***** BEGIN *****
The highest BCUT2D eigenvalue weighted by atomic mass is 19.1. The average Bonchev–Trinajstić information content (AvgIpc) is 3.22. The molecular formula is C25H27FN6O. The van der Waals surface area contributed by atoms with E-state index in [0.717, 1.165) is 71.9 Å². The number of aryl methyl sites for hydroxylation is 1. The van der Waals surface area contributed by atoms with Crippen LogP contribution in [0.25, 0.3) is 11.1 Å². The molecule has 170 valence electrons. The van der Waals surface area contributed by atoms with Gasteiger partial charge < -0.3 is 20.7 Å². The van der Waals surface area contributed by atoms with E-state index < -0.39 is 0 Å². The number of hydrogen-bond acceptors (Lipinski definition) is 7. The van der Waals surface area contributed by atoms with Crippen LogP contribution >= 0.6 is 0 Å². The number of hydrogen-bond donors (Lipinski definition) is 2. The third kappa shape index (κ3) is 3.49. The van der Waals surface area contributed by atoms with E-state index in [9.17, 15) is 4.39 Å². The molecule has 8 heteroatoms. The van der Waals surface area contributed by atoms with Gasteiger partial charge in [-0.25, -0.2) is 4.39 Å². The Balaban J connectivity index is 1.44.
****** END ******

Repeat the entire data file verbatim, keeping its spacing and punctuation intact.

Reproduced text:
The highest BCUT2D eigenvalue weighted by atomic mass is 19.1. The average Bonchev–Trinajstić information content (AvgIpc) is 3.22. The molecular formula is C25H27FN6O. The van der Waals surface area contributed by atoms with E-state index in [0.717, 1.165) is 71.9 Å². The number of aryl methyl sites for hydroxylation is 1. The van der Waals surface area contributed by atoms with Crippen LogP contribution in [0.25, 0.3) is 11.1 Å². The molecule has 170 valence electrons. The van der Waals surface area contributed by atoms with Gasteiger partial charge < -0.3 is 20.7 Å². The van der Waals surface area contributed by atoms with E-state index < -0.39 is 0 Å². The number of hydrogen-bond acceptors (Lipinski definition) is 7. The van der Waals surface area contributed by atoms with Crippen LogP contribution >= 0.6 is 0 Å². The number of hydrogen-bond donors (Lipinski definition) is 2. The third kappa shape index (κ3) is 3.49. The van der Waals surface area contributed by atoms with E-state index in [9.17, 15) is 4.39 Å². The molecule has 8 heteroatoms. The van der Waals surface area contributed by atoms with Gasteiger partial charge in [-0.25, -0.2) is 4.39 Å². The Balaban J connectivity index is 1.44.